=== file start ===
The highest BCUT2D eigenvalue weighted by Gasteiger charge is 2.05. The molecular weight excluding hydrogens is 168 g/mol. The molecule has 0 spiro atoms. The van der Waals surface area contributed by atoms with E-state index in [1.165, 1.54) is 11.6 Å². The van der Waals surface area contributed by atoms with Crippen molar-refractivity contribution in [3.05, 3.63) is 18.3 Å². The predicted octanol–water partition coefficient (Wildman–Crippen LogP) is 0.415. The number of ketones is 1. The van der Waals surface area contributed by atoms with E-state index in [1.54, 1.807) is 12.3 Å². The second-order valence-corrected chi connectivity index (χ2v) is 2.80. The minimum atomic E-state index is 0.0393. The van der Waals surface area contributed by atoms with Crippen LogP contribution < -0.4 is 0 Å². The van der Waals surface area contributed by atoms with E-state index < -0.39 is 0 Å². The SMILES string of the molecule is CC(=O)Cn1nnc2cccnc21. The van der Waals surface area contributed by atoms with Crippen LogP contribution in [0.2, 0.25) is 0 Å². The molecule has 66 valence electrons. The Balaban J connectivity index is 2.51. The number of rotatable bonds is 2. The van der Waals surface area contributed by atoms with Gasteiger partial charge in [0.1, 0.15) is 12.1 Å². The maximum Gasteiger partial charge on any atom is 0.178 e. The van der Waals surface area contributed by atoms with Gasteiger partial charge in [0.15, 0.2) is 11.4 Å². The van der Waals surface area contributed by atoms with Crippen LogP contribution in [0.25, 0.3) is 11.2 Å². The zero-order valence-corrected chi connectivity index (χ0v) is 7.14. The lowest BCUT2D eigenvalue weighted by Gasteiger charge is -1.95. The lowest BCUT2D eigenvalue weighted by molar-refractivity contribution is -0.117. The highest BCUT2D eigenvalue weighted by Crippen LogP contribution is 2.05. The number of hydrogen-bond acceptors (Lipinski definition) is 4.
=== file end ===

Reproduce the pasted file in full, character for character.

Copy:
The highest BCUT2D eigenvalue weighted by Gasteiger charge is 2.05. The molecular weight excluding hydrogens is 168 g/mol. The molecule has 0 spiro atoms. The van der Waals surface area contributed by atoms with E-state index in [1.165, 1.54) is 11.6 Å². The van der Waals surface area contributed by atoms with Crippen molar-refractivity contribution in [3.05, 3.63) is 18.3 Å². The predicted octanol–water partition coefficient (Wildman–Crippen LogP) is 0.415. The number of ketones is 1. The van der Waals surface area contributed by atoms with E-state index in [1.54, 1.807) is 12.3 Å². The second-order valence-corrected chi connectivity index (χ2v) is 2.80. The minimum atomic E-state index is 0.0393. The van der Waals surface area contributed by atoms with Crippen LogP contribution < -0.4 is 0 Å². The van der Waals surface area contributed by atoms with E-state index < -0.39 is 0 Å². The SMILES string of the molecule is CC(=O)Cn1nnc2cccnc21. The van der Waals surface area contributed by atoms with Crippen LogP contribution in [0.2, 0.25) is 0 Å². The molecule has 66 valence electrons. The Balaban J connectivity index is 2.51. The number of rotatable bonds is 2. The van der Waals surface area contributed by atoms with Gasteiger partial charge in [0.1, 0.15) is 12.1 Å². The maximum Gasteiger partial charge on any atom is 0.178 e. The van der Waals surface area contributed by atoms with Gasteiger partial charge in [0.15, 0.2) is 11.4 Å². The van der Waals surface area contributed by atoms with Crippen LogP contribution in [0.25, 0.3) is 11.2 Å². The zero-order valence-corrected chi connectivity index (χ0v) is 7.14. The lowest BCUT2D eigenvalue weighted by Gasteiger charge is -1.95. The lowest BCUT2D eigenvalue weighted by molar-refractivity contribution is -0.117. The highest BCUT2D eigenvalue weighted by Crippen LogP contribution is 2.05. The number of hydrogen-bond acceptors (Lipinski definition) is 4.